Originally published on Transport & Environment.
The sales of new diesel lorries will need to be phased out during the 2030s if the UK is to reach its net zero-emission climate target by 2050, a new study by NGO Transport & Environment (T&E) finds.
Growing demand for freight transport will make measures to improve lorry efficiency insufficient to achieve the climate targets. Reducing the fuel consumption of diesel lorries, the number of empty vehicles, and shifting road freight to rail, will only save the UK up to 20% of road freight greenhouse gas emissions by 2050.
Greg Archer, UK director at T&E, said:
“Achieving the UK’s climate goals will require lorries to be zero emission by 2050. An end to new diesel lorries during the 2030’s is both necessary and feasible by electrifying a new generation of vehicles. But this transition needs to start without further delay. There is therefore an urgent need to begin rolling out the charging infrastructure to support urban and regional deliveries.”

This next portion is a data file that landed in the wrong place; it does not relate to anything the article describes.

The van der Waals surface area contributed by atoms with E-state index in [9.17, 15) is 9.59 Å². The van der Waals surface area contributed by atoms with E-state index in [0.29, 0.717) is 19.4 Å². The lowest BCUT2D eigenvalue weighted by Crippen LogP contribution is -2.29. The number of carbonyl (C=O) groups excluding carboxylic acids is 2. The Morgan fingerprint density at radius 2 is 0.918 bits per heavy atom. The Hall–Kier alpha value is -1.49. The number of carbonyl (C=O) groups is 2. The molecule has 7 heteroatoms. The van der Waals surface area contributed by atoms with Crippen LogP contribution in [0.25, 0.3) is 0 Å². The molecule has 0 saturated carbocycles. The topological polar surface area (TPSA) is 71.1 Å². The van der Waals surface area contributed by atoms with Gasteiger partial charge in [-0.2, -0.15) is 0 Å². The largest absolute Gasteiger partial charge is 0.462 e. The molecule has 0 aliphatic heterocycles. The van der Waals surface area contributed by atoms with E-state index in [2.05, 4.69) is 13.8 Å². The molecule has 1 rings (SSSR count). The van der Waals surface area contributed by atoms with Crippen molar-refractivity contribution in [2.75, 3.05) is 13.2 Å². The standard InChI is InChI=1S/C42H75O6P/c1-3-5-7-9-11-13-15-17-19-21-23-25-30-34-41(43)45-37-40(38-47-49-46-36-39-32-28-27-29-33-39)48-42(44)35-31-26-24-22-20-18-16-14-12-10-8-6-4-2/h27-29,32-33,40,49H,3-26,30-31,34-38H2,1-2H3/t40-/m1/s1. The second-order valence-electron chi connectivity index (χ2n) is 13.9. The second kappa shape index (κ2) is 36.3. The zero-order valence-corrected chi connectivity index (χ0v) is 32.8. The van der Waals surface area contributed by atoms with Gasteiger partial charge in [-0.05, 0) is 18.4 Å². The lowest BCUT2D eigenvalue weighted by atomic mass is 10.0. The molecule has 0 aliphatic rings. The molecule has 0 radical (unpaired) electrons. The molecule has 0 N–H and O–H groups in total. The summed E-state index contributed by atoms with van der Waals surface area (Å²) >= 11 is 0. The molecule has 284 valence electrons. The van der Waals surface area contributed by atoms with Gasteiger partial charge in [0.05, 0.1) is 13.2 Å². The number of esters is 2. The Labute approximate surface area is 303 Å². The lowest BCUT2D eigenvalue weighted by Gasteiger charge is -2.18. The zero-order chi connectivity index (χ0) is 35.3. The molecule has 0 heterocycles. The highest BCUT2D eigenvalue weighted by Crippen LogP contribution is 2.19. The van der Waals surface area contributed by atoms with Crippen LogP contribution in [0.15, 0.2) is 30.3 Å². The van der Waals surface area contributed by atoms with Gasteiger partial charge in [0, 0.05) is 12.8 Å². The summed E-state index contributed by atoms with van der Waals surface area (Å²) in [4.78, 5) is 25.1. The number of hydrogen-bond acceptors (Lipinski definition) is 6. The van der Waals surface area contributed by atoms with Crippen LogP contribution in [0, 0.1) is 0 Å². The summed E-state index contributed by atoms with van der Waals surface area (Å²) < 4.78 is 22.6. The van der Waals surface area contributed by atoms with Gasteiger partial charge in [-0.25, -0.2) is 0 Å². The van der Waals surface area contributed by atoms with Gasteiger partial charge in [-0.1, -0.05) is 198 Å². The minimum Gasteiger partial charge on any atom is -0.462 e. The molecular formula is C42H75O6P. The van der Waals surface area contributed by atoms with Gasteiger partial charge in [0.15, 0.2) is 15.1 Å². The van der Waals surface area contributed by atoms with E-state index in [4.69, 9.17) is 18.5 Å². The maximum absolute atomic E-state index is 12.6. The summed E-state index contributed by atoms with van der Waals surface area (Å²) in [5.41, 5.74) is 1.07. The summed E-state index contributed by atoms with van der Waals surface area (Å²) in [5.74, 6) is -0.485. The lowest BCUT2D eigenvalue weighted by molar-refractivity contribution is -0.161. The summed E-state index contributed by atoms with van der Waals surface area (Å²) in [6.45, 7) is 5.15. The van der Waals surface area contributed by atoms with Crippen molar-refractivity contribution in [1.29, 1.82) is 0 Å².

In order to meet the objective of decarbonising heavy-goods vehicles (HGV) by 2050, the report finds that sales of new urban and regional delivery diesel lorries (below 26 tonnes) will need to be phased out by 2035 at the latest — a target that can be met through a new generation of battery electric trucks. For long-haul trucks (above 26 tonnes), sales of new diesel lorries will need to be phased out before 2040.
Battery electric trucks are becoming available in increasing numbers and will replace diesel for urban and regional deliveries using lorries under 26 tonnes. For long-haul trucks, battery electric lorries charged at high-power chargers or using an electric road system are likely to be the most cost-effective solutions, the study shows.
While hydrogen fuel cells lorries may provide an alternative, directly electrifying lorries will be at least twice as energy efficient as renewable hydrogen, the research shows – and around three times as efficient as internal combustion engines running on synthetic efuels. Sustainable biomethane, while low carbon, will only be available in small quantities to power a small number of trucks.
Greg Archer added:
“The recent announcement to consult on the phase-out of new diesel trucks is world leading. But unless the UK begins to invest in zero-emission lorries now it will not be able to achieve a diesel-free truck fleet by 2050. The clock is ticking, there is no more time to waste.”
In 2019 there were around 526,000 trucks on UK roads, causing 12% of the greenhouse gases emitted by the transport sector in the UK.
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